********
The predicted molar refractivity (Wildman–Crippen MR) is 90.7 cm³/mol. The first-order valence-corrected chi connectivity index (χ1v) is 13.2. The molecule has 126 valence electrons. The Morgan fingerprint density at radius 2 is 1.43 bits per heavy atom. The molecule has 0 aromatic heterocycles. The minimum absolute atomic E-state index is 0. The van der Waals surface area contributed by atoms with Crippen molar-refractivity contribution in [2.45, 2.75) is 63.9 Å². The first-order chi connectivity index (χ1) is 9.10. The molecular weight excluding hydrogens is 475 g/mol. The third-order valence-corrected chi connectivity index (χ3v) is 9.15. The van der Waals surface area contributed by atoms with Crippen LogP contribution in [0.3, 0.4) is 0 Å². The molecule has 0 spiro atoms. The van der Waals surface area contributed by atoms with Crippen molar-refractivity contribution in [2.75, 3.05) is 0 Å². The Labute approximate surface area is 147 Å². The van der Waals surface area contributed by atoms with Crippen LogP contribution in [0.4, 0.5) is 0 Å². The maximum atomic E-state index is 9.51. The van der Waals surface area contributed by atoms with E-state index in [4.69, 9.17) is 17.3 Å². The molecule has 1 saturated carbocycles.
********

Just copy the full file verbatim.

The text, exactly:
The predicted molar refractivity (Wildman–Crippen MR) is 90.7 cm³/mol. The first-order valence-corrected chi connectivity index (χ1v) is 13.2. The molecule has 126 valence electrons. The Morgan fingerprint density at radius 2 is 1.43 bits per heavy atom. The molecule has 0 aromatic heterocycles. The minimum absolute atomic E-state index is 0. The van der Waals surface area contributed by atoms with Crippen molar-refractivity contribution in [2.45, 2.75) is 63.9 Å². The first-order chi connectivity index (χ1) is 9.10. The molecular weight excluding hydrogens is 475 g/mol. The third-order valence-corrected chi connectivity index (χ3v) is 9.15. The van der Waals surface area contributed by atoms with Crippen LogP contribution in [0.3, 0.4) is 0 Å². The molecule has 0 spiro atoms. The van der Waals surface area contributed by atoms with Crippen molar-refractivity contribution in [2.75, 3.05) is 0 Å². The Labute approximate surface area is 147 Å². The van der Waals surface area contributed by atoms with Crippen LogP contribution in [0.4, 0.5) is 0 Å². The maximum atomic E-state index is 9.51. The van der Waals surface area contributed by atoms with E-state index in [4.69, 9.17) is 17.3 Å². The molecule has 1 saturated carbocycles.